Training for NT General Practitioners facing a grim future


The national trend for declining enrolments in General Practitioner training is most profound: Between 2016 and 2020 new enrolments in the NT fell by 50%, a stark comparison to the 12% national decline, and which “could spell disaster”.

Professor John Wakerman, of Remote and Rural Health Services Research, looked at the factors and how to overcome them, according to a media release.

And Menzies School of Health Senior Research Fellow Deb Russell says: “We found that the most important phase of training to invest in was the period of time from when medical students graduated to when they first enrolled in a specialty training program.

“Many are still making up their minds about their career path at this time.”

There is need for training opportunities outside of hospitals, in primary care, and to select junior doctors for (popular) intern and other hospital training positions who are interested in rural “generalism,” for example general practice with special interest in Aboriginal health or remote medicine, and in staying in the NT longer term.

This needs a coordinated response from multiple agencies – including the Australian and NT government Departments of Health, GP Colleges, Regional Training Organisations such as NT General Practice Education (NTGPE), and primary care services.

CEO Stephen Pincus says NTGPE is concerned about the new approach to GP training being developed by the Commonwealth Government, which will see training and education split between various bodies and likely further impact GP training in the NT, particularly in remote communities.

“While the Menzies report found a positive impact of the John Flynn Placement Program, which brought medical students from interstate to remote communities in the NT, the Commonwealth Government has since decided to cancel the program.”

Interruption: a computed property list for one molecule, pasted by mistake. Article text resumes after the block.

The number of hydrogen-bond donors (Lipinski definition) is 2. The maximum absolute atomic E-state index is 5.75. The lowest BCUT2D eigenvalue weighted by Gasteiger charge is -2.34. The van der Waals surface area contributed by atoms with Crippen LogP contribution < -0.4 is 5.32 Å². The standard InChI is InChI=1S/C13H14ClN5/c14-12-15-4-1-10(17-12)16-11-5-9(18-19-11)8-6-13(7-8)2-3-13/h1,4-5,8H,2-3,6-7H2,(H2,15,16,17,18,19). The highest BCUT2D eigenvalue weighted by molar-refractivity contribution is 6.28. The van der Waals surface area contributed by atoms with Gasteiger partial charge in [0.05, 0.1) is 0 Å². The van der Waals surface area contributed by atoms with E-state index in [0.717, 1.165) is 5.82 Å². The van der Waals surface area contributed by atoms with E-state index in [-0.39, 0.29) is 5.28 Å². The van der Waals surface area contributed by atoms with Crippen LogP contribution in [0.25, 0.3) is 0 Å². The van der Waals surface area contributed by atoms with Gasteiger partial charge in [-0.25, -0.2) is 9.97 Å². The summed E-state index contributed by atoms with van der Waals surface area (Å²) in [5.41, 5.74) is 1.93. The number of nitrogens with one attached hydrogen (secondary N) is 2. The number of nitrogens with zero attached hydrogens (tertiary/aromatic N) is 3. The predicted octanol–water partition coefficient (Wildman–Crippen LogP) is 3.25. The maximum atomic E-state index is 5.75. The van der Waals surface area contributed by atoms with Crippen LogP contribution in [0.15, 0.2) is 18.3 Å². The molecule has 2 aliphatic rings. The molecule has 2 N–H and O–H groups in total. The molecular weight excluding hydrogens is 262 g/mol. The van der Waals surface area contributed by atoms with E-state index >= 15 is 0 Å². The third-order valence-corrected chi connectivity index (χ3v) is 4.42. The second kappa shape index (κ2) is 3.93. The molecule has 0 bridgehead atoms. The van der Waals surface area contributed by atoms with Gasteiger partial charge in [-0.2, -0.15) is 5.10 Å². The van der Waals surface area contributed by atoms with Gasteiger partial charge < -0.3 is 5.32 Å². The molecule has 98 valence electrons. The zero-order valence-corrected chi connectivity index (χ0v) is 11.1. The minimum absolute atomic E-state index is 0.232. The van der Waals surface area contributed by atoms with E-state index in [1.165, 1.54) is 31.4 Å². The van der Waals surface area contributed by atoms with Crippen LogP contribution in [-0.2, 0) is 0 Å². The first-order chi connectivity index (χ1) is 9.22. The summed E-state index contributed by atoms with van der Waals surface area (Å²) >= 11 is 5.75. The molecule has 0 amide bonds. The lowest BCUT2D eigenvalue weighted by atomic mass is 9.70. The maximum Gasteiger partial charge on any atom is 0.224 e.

PHOTO from the NTGPE website.


  1. Perhaps student doctors should be told just how much money GPs can make here.
    Typically the cost of a consultation is $81 with $36 returned by Medicare so $45 out of pocket cost.
    There are no bulk billing alternatives for working families.
    We have one of the highest GP costs in the country.
    Presumably GPs in the NT have incomes far in excess of their bulk billing counterparts interstate.

  2. @ Jon: The average GP consultations per day is 25 so our local GPs should have a revenue of around $2000 per day.
    Deduct 25% for clinic costs makes $1500 to the GP per day or $7500 a five day week and more than $300,000 a year.
    That does appear to be much higher than the national average income for GPs.
    Interesting that there is a shortage of medical students becoming GPs in the NT.

  3. Interesting GP consultations have different costs. I paid $95 last time and Medicare reimbursed me $75.50 hence $29.95 out of my pocket.
    Which I think is fair.

  4. @ Evelyne Roullet. Yours would have been a non standard consultation.
    Nationally nine out of 10 Australians pay nothing to see a GP.
    They are bulk billed.
    As for out of pocket fees being fair, I think GPs can make very good salaries for themselves without them.
    It’s out of pocket expenses approaching $50 for a standard consultation that are unfair.
    Add the cost of filling a script on top of that.
    These costs put a big burden on families.


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